C.K. Steele Memorial Highway debuts

Local officials and community members gathered for Saturday's dedication ceremony.
Photo Submitted by Sharon Washington.

In the wake of the 51st celebratory Dr. Martin Luther King, Jr. weekend, Florida’s capital city dedicated a highway to local civil rights leader Curtis Kenzie “C.K.” Steele.

West Orange Avenue at Capital Circle SW now dually serves as the C.K. Steele Memorial Highway. Saturday’s dedication ceremony drew community members and local and state officials. Throughout the ceremony leaders from across the state spoke on behalf of the honor.

U.S. Rep. Al Lawson led the series of speakers with a speech discussing both his memories of Steele alongside his hopes for the future.

“I am honored to be alive to see the honorable designation. I am proud to see change. I encourage all both old and young to stay involved and strive for change.” said Lawson. “Thank you all for the opportunity to work hard in Washington D.C., it is because of great leaders like Rev. C.K. Steele that I am here today.”

State Sen. Bill Montford followed Lawson and spoke eloquently about the honor that this renaming dedication signifies.

“This highway is notably the first street visitors see on their way to the city. It is an honor to name the entrance of the city after such a great man,” Montford said.

A multitude of public officials discussed the strife that Steele experienced throughout his life, from cross burnings on his front lawn to personal attacks from KKK members. Steele’s family was there to both honor their kin and pay tribute to his courageous life.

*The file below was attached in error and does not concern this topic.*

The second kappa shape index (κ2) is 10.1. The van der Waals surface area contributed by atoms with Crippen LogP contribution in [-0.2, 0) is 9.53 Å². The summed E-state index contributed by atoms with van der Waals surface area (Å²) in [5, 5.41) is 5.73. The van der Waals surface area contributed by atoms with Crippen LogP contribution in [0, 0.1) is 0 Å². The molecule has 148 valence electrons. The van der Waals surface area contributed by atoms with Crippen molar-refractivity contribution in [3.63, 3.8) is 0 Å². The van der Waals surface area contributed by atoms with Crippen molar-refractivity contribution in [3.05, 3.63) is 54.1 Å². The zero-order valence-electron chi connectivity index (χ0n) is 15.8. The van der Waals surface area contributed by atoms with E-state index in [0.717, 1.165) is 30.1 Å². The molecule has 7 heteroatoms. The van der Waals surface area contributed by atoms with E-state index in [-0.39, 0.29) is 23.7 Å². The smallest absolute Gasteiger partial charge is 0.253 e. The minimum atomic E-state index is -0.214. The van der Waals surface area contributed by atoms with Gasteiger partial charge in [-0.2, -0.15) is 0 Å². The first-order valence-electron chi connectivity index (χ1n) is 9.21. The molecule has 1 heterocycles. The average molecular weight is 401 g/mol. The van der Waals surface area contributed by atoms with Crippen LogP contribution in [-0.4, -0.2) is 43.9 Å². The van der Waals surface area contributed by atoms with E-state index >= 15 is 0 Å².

“I am very proud of my daddy,” Pastor Derek M. Steele said. “A lot of people don’t realize that in the house of where the persecution is being aimed at is the wife, my mother, and although I don’t remember much about the bus boycott itself — I remember my mother crying.”

Florida A&M University President Larry Robinson revealed his hope for when people visit Tallahassee. “My only hope is that people will be inquisitive as they drive along this road, and wonder about who is this person after whom this highway is named,” he said. “Hopefully they will take the time to learn about his great deeds and his legacy, maybe they will be touched by his spirit and be inspired to continue his great work.”

Lawson had the honor of revealing the street sign. FAMU’s chapter of Collegiate 100 Black Men of America volunteered during the event. Student member Kemy Eliassaints, 20, a mechanical engineering major from Fort Lauderdale, was impressed by the event. “I was very moved. I hope that others are looking for ways to make a change in their communities and at FAMU.”